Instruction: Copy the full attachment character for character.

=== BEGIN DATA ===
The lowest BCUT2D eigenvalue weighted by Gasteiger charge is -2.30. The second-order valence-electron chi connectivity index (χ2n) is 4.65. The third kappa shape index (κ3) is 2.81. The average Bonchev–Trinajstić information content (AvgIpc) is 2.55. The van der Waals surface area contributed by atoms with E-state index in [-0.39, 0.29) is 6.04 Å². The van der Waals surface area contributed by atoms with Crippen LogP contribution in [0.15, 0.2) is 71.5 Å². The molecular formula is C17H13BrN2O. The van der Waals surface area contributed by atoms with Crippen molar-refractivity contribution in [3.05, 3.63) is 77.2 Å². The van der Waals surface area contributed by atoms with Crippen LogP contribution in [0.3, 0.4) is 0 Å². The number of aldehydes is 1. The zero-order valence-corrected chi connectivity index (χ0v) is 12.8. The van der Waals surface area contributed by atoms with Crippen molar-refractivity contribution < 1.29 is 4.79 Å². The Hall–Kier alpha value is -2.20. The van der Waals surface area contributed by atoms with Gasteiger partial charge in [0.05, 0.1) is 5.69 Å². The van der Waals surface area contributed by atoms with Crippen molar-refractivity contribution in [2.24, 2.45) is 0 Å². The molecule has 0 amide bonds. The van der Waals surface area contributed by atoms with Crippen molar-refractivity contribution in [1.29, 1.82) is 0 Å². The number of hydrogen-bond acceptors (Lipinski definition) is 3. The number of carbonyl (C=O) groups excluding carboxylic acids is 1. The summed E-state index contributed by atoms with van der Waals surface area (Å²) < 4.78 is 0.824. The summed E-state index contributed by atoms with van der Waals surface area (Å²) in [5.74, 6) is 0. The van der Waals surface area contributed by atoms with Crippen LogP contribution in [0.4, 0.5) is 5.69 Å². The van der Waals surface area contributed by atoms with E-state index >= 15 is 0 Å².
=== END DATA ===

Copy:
The lowest BCUT2D eigenvalue weighted by Gasteiger charge is -2.30. The second-order valence-electron chi connectivity index (χ2n) is 4.65. The third kappa shape index (κ3) is 2.81. The average Bonchev–Trinajstić information content (AvgIpc) is 2.55. The van der Waals surface area contributed by atoms with E-state index in [-0.39, 0.29) is 6.04 Å². The van der Waals surface area contributed by atoms with Crippen LogP contribution in [0.15, 0.2) is 71.5 Å². The molecular formula is C17H13BrN2O. The van der Waals surface area contributed by atoms with Crippen molar-refractivity contribution in [3.05, 3.63) is 77.2 Å². The van der Waals surface area contributed by atoms with Crippen LogP contribution in [0.3, 0.4) is 0 Å². The number of aldehydes is 1. The zero-order valence-corrected chi connectivity index (χ0v) is 12.8. The van der Waals surface area contributed by atoms with Crippen molar-refractivity contribution < 1.29 is 4.79 Å². The Hall–Kier alpha value is -2.20. The van der Waals surface area contributed by atoms with Gasteiger partial charge in [0.05, 0.1) is 5.69 Å². The van der Waals surface area contributed by atoms with Crippen molar-refractivity contribution in [2.24, 2.45) is 0 Å². The molecule has 0 amide bonds. The van der Waals surface area contributed by atoms with Crippen molar-refractivity contribution in [1.29, 1.82) is 0 Å². The number of hydrogen-bond acceptors (Lipinski definition) is 3. The number of carbonyl (C=O) groups excluding carboxylic acids is 1. The summed E-state index contributed by atoms with van der Waals surface area (Å²) < 4.78 is 0.824. The summed E-state index contributed by atoms with van der Waals surface area (Å²) in [5.74, 6) is 0. The van der Waals surface area contributed by atoms with Crippen LogP contribution in [0.4, 0.5) is 5.69 Å². The van der Waals surface area contributed by atoms with E-state index >= 15 is 0 Å².